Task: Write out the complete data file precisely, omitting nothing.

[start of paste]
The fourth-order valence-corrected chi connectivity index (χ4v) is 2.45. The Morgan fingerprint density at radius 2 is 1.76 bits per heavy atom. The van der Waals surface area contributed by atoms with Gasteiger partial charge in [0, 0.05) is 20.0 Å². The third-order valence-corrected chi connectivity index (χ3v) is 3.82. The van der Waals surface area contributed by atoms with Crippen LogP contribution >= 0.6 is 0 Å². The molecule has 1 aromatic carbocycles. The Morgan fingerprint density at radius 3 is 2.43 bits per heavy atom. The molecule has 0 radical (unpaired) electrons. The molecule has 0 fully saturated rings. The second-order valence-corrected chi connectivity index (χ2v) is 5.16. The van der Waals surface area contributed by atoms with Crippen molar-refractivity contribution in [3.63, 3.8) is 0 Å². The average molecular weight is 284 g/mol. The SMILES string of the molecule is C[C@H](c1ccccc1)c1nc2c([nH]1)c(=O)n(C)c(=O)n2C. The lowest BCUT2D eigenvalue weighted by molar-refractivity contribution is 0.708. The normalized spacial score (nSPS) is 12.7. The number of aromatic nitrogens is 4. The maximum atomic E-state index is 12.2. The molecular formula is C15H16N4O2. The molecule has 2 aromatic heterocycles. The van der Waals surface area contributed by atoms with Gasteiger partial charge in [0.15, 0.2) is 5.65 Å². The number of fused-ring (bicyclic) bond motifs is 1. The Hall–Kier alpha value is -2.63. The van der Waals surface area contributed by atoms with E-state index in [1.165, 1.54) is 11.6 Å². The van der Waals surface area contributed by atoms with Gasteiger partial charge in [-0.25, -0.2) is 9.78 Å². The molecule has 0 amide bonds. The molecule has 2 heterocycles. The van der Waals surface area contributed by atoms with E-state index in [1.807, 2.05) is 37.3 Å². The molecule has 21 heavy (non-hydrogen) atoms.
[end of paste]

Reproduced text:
The fourth-order valence-corrected chi connectivity index (χ4v) is 2.45. The Morgan fingerprint density at radius 2 is 1.76 bits per heavy atom. The van der Waals surface area contributed by atoms with Gasteiger partial charge in [0, 0.05) is 20.0 Å². The third-order valence-corrected chi connectivity index (χ3v) is 3.82. The van der Waals surface area contributed by atoms with Crippen LogP contribution >= 0.6 is 0 Å². The molecule has 1 aromatic carbocycles. The Morgan fingerprint density at radius 3 is 2.43 bits per heavy atom. The molecule has 0 radical (unpaired) electrons. The molecule has 0 fully saturated rings. The second-order valence-corrected chi connectivity index (χ2v) is 5.16. The van der Waals surface area contributed by atoms with Crippen molar-refractivity contribution in [3.63, 3.8) is 0 Å². The average molecular weight is 284 g/mol. The SMILES string of the molecule is C[C@H](c1ccccc1)c1nc2c([nH]1)c(=O)n(C)c(=O)n2C. The lowest BCUT2D eigenvalue weighted by molar-refractivity contribution is 0.708. The normalized spacial score (nSPS) is 12.7. The number of aromatic nitrogens is 4. The maximum atomic E-state index is 12.2. The molecular formula is C15H16N4O2. The molecule has 2 aromatic heterocycles. The van der Waals surface area contributed by atoms with Gasteiger partial charge in [0.15, 0.2) is 5.65 Å². The number of fused-ring (bicyclic) bond motifs is 1. The Hall–Kier alpha value is -2.63. The van der Waals surface area contributed by atoms with E-state index in [1.165, 1.54) is 11.6 Å². The van der Waals surface area contributed by atoms with Gasteiger partial charge in [-0.25, -0.2) is 9.78 Å². The molecule has 0 amide bonds. The molecule has 2 heterocycles. The van der Waals surface area contributed by atoms with E-state index in [1.807, 2.05) is 37.3 Å². The molecule has 21 heavy (non-hydrogen) atoms.